Current Issues

This is your guide to Current Issues in Provo. Provo is a dynamic community that has experienced phenomenal growth and prosperity in the last decade. The City will continue to address many issues and explore new opportunities that affect the quality of life. Current Issues will provide up-to-date information on plans and projects that affect the citizens of Provo. 

bus rapid transit system
BRT Provo City and UTA have been working for a long time on getting a Bus Rapid Transit system (BRT) in Provo. It’s one of the several modes of transportation that would connect at the intermodal hub near Downtown Provo. It would have stops at or near Provo Towne Centre, Downtown Provo, BYU, UVU, the University Mall.

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Provo-300 Provo City & the Utah Department of Transportation (UDOT) are currently designing improvements to 300 South in Provo (US-89). Improvements will include the addition of a storm-drain system, curb, gutter, new driveway approaches and roadway reconstruction. The Provo City Master Plan also calls for a pedestrian/bicycle path along 300 South. We have teamed together to design the roadway improvements and path along 300 South between 700 East and University Avenue. 

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Google fiber

On October 2, Google announced that current Veracity customers on the iProvo network could sign up for Google's services until October 31. Google also announced that signups for other residents of Provo that are not current Veracity customers will begin in January 2014.

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Provo is seeking a way to fund roads using the principles of equity, transparency, and sustainability. The Council, together with the Mayor, proposed a Utility Transportation Fund as a means to fund roads in a way that utilizes those principles. Read more for an explanation of why roads need additional funding and how this option meets the goals of the Council and Mayor.

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Vision 2030 is Provo's process for defining a 20 year vision for the Provo community. Vision 2030 is an opportunity for a broad look at the future of Provo.

The next steps in Vision 2030 process will involve reassembling the subcommittee members and others to develop specific and measurable objectives and tasks for the next 12 months and to review progress to date.

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Saturday afternoon September 7, parts of Provo (primarily the Grandview and Carterville areas) received an historic rainstorm. The BYU Weather station recorded nearly 50 mph winds and 0.8” inches of rain (0.6” of that in about 15 minutes).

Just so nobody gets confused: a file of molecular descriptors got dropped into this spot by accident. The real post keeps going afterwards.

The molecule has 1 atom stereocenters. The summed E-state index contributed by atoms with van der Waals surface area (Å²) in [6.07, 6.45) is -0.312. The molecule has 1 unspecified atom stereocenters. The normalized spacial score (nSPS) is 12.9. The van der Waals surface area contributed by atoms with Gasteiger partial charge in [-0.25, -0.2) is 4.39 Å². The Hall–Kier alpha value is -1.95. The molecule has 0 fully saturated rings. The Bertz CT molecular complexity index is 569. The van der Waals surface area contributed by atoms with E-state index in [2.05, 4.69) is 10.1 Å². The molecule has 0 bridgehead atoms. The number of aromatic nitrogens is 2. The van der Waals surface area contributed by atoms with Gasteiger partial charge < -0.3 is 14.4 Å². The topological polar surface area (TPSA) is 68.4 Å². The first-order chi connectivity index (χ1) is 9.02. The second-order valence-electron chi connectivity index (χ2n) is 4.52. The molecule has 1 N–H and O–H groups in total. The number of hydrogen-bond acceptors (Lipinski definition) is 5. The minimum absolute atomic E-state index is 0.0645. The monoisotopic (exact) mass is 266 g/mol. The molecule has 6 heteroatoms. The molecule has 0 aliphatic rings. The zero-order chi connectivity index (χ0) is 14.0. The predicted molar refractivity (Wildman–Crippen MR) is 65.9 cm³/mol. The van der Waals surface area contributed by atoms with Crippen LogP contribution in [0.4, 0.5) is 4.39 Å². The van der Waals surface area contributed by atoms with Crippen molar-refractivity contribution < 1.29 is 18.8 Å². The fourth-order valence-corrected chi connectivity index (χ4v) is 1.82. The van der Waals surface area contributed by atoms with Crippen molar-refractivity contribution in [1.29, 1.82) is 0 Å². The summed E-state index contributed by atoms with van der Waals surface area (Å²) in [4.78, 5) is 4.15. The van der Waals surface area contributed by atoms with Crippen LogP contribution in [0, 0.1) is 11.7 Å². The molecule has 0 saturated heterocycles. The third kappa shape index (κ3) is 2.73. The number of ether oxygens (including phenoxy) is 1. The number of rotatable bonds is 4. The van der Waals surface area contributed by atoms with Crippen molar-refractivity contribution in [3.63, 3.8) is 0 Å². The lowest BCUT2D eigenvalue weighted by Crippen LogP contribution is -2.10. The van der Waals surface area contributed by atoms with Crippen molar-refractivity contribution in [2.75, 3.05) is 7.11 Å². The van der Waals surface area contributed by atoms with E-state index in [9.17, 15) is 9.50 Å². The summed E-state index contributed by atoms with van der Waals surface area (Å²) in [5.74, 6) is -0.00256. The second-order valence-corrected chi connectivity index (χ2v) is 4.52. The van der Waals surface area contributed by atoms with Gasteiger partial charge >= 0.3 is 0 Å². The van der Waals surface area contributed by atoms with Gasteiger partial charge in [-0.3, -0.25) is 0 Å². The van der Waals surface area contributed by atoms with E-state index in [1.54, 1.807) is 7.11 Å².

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One of the major traffic safety concerns in Provo is the safety of children to and from school. The information provided on this page is designed to help our residents understand the various roles and responsibilities for school route safety and how changes to designated school routes are achieved.

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I recently had the opportunity to ride along in a snowplow with our snow removal crew. It made me aware of the obstacles our snowplow drivers sometimes face that make their work more difficult.

There are many things we can do as residents to help them be more effective.

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The City of Provo has adopted a number of parking permit programs in the area of Brigham Young University. These are areas where on-street parking is restricted to residents who are entitled to and hold parking permits. The restrictions vary widely from district to district.

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In Provo, we are blessed with many seasons. First, we have spring filled with bright pinks, purples, and greens as plants start coming to life. Second, we have majestic blue skies of summer. Third, autumn is filled dark reds, browns, and auburns as the trees start shedding their leaves. Fourth, we have the white wonderland of winter. And finally, we have the bright orange of construction season.

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Every year the Utah State Legislature meets to conduct the business of the state in a forty-five day session. Monday, January 23rd, will be the opening day for this year’s session and Wednesday, March 8th, at midnight, will mark the official close of the session.

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City staff is frequently asked about impact fees and why cities might choose to assess impact fees and how they relate to issues of growth and infrastructure in a city.

There is a clear cost of growth in any community. A city’s infrastructure provides a given quality of life in a community, and growth can put strain on that infrastructure. 

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On June 3, 2008 the Provo City Municipal Council adopted a new ordinance establishing ground rules for the annual Freedom Festival Grand Parade on July 4.

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